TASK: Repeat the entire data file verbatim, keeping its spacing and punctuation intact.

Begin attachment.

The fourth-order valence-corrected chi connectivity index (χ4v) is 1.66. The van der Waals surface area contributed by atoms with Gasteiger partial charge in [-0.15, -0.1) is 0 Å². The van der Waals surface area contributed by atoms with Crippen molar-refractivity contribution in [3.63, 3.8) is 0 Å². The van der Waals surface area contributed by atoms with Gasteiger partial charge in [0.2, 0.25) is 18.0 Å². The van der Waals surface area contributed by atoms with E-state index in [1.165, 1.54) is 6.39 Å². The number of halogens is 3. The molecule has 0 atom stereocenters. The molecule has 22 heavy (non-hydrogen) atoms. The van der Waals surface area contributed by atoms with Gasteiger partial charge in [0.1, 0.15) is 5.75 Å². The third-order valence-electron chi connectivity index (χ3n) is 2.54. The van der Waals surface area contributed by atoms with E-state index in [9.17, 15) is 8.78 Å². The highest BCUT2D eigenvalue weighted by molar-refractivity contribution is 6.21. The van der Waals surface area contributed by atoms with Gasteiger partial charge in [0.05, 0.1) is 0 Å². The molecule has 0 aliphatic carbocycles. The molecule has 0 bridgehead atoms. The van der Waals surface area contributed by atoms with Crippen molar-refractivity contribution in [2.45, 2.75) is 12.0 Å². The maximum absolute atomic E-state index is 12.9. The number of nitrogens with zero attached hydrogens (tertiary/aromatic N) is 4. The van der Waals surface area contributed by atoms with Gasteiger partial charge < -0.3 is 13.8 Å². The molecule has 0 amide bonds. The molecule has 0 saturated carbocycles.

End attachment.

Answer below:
The fourth-order valence-corrected chi connectivity index (χ4v) is 1.66. The van der Waals surface area contributed by atoms with Gasteiger partial charge in [-0.15, -0.1) is 0 Å². The van der Waals surface area contributed by atoms with Crippen molar-refractivity contribution in [3.63, 3.8) is 0 Å². The van der Waals surface area contributed by atoms with Gasteiger partial charge in [0.2, 0.25) is 18.0 Å². The van der Waals surface area contributed by atoms with E-state index in [1.165, 1.54) is 6.39 Å². The number of halogens is 3. The molecule has 0 atom stereocenters. The molecule has 22 heavy (non-hydrogen) atoms. The van der Waals surface area contributed by atoms with Gasteiger partial charge in [0.1, 0.15) is 5.75 Å². The third-order valence-electron chi connectivity index (χ3n) is 2.54. The van der Waals surface area contributed by atoms with E-state index in [9.17, 15) is 8.78 Å². The highest BCUT2D eigenvalue weighted by molar-refractivity contribution is 6.21. The van der Waals surface area contributed by atoms with Gasteiger partial charge in [0.05, 0.1) is 0 Å². The molecule has 0 aliphatic carbocycles. The molecule has 0 bridgehead atoms. The van der Waals surface area contributed by atoms with Crippen molar-refractivity contribution in [2.45, 2.75) is 12.0 Å². The maximum absolute atomic E-state index is 12.9. The number of nitrogens with zero attached hydrogens (tertiary/aromatic N) is 4. The van der Waals surface area contributed by atoms with Gasteiger partial charge < -0.3 is 13.8 Å². The molecule has 0 amide bonds. The molecule has 0 saturated carbocycles.